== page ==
The Puppet Master of Rome
There is one thing in the world that everyone has: a mother. Some people never knew their mothers, some have bad relationships with their mothers, and some love their mothers more than anything else. In William Shakespeare’s Coriolanus, Caius Martius, or Coriolanus, has a very intense relationship with his mother, Volumnia. He loves, respects, fears, and is controlled by her. This is made very evident throughout the play. Everything she asks for is done promptly after a simple proclamation of her need for it. This includes anything from fetching a drink for her to calling off an attack on a city. Coriolanus has his mother’s voice in his ear throughout the play. Sometimes, it saves him, but it also gives him a lack of identity and ultimately causes his demise.
The first time we are introduced to Volumnia is in Act 1, Scene iii of the play. She is sitting and sewing with Virgilia, Coriolanus’ wife, and Valeria, Virgillia’s friend. At this point in the play, Coriolanus is in battle, fighting the Volsces in the city of Corioles. Virgilia worries for the safety of her husband and prays that he comes back unharmed. Volumnia responds to her and lets the audience see what kind of mother she really is. As Virgilia expresses her concern for her husband’s well being, Volumnia proceeds to tell her that she would rather have her son die in battle than come back uninjured. She makes a short speech about how his injuries and his involvement in battle enforce his manhood. “When he was but tender-bodied and the only son of my womb, when youth with comeliness plucked all gaze his way, when for a day of kings’ entreaties a mother should not sell him an hour from her beholding, I, considering how honor would become such a person – that it was no better than picturelike to hang by th’ wall, if renown made it not stir – was pleased to let him seek danger where he was like to find fame. To a cruel war I sent him, from whence he returned, his brows bound with oak, I tell thee, daughter, I sprang not more in joy at first hearing he was a man-child than now in first seeing he had proved himself a man.” (I, iii, 5-17)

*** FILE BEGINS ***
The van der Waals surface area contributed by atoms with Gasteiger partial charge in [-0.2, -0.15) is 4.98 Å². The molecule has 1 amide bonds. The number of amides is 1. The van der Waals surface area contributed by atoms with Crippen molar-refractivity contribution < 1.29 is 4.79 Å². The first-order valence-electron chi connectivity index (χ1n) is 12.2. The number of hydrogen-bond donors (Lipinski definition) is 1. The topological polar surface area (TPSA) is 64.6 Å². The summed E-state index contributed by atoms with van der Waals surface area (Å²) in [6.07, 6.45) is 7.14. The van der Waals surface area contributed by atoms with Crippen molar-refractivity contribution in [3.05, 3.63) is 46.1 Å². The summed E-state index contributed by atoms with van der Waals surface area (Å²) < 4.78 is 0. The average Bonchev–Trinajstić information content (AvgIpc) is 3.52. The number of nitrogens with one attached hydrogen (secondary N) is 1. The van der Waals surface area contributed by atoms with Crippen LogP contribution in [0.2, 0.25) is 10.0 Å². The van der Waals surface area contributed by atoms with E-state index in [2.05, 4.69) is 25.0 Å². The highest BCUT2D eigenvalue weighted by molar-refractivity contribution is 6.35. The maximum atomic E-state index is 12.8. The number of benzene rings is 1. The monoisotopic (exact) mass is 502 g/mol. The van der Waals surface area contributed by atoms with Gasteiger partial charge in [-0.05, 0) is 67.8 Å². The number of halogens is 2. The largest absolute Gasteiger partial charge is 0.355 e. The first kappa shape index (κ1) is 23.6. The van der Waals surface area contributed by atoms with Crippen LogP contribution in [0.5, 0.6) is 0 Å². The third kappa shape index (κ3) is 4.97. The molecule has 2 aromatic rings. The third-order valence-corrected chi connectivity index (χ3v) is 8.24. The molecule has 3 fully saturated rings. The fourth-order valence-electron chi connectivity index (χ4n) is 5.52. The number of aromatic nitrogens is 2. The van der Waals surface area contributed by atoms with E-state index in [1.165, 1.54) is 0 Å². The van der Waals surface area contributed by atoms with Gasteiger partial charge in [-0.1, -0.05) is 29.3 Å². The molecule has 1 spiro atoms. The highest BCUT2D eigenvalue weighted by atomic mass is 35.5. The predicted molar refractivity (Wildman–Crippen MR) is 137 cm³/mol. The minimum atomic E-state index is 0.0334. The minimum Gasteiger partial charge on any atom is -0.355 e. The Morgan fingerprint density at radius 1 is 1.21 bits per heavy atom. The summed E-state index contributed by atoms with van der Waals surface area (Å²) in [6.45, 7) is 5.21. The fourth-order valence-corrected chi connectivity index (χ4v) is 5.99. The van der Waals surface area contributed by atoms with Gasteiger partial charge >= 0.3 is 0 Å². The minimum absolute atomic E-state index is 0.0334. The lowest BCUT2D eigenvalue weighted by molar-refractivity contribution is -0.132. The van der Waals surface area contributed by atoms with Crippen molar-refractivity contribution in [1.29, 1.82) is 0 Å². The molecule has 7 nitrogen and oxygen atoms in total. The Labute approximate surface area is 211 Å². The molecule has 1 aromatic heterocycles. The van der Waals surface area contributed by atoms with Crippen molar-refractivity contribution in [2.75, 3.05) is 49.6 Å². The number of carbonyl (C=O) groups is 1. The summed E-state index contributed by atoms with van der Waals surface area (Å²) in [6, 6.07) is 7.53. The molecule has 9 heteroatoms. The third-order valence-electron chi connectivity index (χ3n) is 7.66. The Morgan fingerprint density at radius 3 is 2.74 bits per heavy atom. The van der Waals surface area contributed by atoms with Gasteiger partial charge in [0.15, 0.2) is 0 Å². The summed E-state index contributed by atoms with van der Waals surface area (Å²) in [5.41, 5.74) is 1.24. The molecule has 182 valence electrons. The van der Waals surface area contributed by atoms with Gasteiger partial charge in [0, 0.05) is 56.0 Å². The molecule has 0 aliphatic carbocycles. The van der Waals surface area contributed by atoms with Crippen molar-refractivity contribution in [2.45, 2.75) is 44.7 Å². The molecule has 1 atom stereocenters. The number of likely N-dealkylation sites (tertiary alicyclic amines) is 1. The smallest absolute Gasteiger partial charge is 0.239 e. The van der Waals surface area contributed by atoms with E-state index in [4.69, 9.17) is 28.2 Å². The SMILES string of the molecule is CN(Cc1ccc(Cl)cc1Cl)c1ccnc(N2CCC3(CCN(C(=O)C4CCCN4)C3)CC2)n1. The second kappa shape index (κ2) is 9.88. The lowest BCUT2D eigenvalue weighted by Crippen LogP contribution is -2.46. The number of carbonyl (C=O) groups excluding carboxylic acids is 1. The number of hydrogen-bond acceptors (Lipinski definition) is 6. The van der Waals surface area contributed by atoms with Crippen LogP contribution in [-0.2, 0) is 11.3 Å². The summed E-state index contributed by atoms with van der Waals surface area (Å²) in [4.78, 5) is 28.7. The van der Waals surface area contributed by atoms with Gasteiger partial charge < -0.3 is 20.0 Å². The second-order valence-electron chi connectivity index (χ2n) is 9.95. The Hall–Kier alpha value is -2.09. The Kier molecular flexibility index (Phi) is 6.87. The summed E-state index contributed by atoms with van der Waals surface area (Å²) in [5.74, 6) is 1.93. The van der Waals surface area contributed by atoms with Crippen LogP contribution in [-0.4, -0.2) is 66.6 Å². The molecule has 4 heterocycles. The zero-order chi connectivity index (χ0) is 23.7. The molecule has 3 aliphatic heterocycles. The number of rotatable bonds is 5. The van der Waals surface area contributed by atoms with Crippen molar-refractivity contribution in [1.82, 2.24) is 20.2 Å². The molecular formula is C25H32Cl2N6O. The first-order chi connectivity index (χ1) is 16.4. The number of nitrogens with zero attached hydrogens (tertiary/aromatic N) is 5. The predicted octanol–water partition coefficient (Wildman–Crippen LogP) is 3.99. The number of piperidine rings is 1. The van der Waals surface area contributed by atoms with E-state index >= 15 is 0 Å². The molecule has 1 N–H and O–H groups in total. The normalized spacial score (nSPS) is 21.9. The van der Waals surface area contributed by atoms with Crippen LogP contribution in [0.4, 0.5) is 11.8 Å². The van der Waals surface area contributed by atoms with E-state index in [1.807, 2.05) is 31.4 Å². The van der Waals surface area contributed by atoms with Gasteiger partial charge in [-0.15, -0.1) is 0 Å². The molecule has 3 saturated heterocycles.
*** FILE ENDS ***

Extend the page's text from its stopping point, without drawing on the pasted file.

In this speech, Volumnia makes it clear that she had always planned for Coriolanus to be a warrior and she would not be proud of him for any other reason. As their talk continues, Virgilia asks her how she would feel if her son died in battle. Volumnia responds to her by saying that is she had twelve sons, she would have rather “had eleven die nobly for their country than one voluptuously surfeit out of action.” (I, iii, 22-25) This statement reveals the to audience Volumnia’s obsession of gaining fame vicariously through her acclaimed war-hero son and her influence on her son becomes blatantly apparent. This demonstrated Volumnia’s gender role in her society, as well. Volumnia “manages to be heard in spite of [traditional gender roles]; nevertheless, there are strict codes of conduct and societal expectations for the behavior of women, which Virgilia follows to the letter, although Volumnia cannot help but rebel. Coriolanus seems restricted by these same ideas [and] forced to act like a hardened man, and stung when he has to admit weakness, or show any emotion.” (Coriolanus Themes)
This view is further enforced in the following act’s first scene, when Coriolanus returns. Volumnia and the others stand watching him and his army approach. Volumnia proclaims “O, he is wounded; I thank the gods for‘t.” (II, i, 118) She basks in the glory of his wounds and announces them to the crowd as he approaches. A darker side of Volumnia comes out in this scene. As trumpets sound, she looks upon her nearing son and says aloud “Before him he carries noise, and behind him he leaves tears. Death, that dark spirit, in’s nervy arms doth lie; which, being advanced, declines, and then men die.” (II, i, 154-157) She also makes it known that she has faith in his...